POWER-GEN

No shortcuts for Energy Crisis

Karadeniz-Powership-Fatmagul-Sultan.jpg

Speaking ahead of the conference at the Cape Town International Conference Centre from 15 – 17 July, Alwyn Smith, spokesperson of the South African Alternative Energy Association (SAAEA), said, “We have left it too late. There are few, if any, solutions that could be put in place to turn the situation around in the short term.

“To be fair, this is not just the fault of Eskom. Eskom has been warning for years that this would happen unless more budget was allocated for maintenance,” says Smith. In the longer term, he says, energy sources such as nuclear, solar and wind power have the potential to deliver cost-effective power on a large scale.

But currently, independent power producers and alternative energy plants deliver too little total capacity to significantly improve the power situation. A nuclear reactor that could generate a significant amount of power could take nearly a decade to build. The region has an abundance of gas which could cost-effectively run turbines, he says, but this too would take time to implement. “There is no quick fix. The best we can do right now is to bite the bullet and try to catch up on overdue maintenance on our generators.”

However, he believes that widespread ‘net metering’ could alleviate the load shedding headaches facing businesses and citizens, and could go some way towards easing pressure on the national grid. Net metering allows residential customers and businesses to install solar panels at their premises and store excess power within the grid, in return for ‘power credits’ when needed. South Africa has been slow to move on creating an environment that allows for widespread net metering, says Smith. He speculates that this is partly due to municipalities’ reluctance to give up the profits they make on reselling Eskom power.

“Net metering would relieve plenty of the current issues, but now the question is – how to implement it quickly? This is not the sort of thing you can implement overnight. You need the right policies and systems in place,” says Smith. Smith foresees residents and businesses taking the initiative to go off the grid as the impact of load shedding is felt. However, while solar panels are within reach of ordinary citizens, the challenge lies in storing the solar power. “Storage – the batteries – is very costly. And currently, there are no systems and framework in place for putting excess power back into the grid.”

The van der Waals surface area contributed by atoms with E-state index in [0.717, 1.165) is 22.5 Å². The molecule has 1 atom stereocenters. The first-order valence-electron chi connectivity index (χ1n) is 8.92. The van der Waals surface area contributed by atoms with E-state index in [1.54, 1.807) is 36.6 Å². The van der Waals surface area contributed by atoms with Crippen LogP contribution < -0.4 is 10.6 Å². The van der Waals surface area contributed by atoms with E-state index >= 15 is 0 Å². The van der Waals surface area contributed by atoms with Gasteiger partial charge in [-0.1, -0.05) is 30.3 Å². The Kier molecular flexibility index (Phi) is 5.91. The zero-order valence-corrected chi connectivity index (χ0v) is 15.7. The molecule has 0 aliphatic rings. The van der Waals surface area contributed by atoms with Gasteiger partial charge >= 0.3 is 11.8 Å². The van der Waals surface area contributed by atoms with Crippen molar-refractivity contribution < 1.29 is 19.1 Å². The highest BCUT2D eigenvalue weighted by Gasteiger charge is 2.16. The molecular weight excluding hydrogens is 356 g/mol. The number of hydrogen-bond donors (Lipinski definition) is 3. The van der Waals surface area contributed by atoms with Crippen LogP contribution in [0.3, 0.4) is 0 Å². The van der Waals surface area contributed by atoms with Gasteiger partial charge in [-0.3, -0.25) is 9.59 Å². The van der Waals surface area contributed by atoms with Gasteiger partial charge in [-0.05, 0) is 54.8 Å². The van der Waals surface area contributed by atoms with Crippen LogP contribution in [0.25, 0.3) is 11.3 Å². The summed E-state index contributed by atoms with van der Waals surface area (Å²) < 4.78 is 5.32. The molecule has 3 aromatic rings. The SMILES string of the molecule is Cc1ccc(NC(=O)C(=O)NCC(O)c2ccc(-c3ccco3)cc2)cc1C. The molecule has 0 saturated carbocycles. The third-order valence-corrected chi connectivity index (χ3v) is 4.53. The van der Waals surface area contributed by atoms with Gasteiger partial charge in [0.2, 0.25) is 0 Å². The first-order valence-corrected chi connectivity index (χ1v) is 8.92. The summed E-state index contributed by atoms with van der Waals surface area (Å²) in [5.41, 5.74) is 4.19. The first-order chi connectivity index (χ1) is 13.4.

He says the NERSA call for input on a regulatory framework on small-scale renewable embedded generation is a step in the right direction. “With the right framework in place, net metering could be widely adopted quite quickly, and it wouldn’t cost the government a cent. And an independent 50 MW solar farm could be put in place in as little as eight or nine months,” he points out.

Nigel Blackaby, director of global power conferences and chair of the POWER-GEN Africa conference, agrees. “We have seen in Europe how net metering has encouraged significant domestic solar rooftop generation, so the potential for this to make an impact in the much sunnier climes of South Africa is great.”

IPPs keen to step in to help mitigate power crisis

Meanwhile, South Africa’s Independent Power Producers (IPPs) have rolled up their sleeves and are standing by to work with all stakeholders on measures to help alleviate the current power crisis, says the chairperson of the South African Independent Power Producers’ Association (SAIPPA), Sisa Njikelana.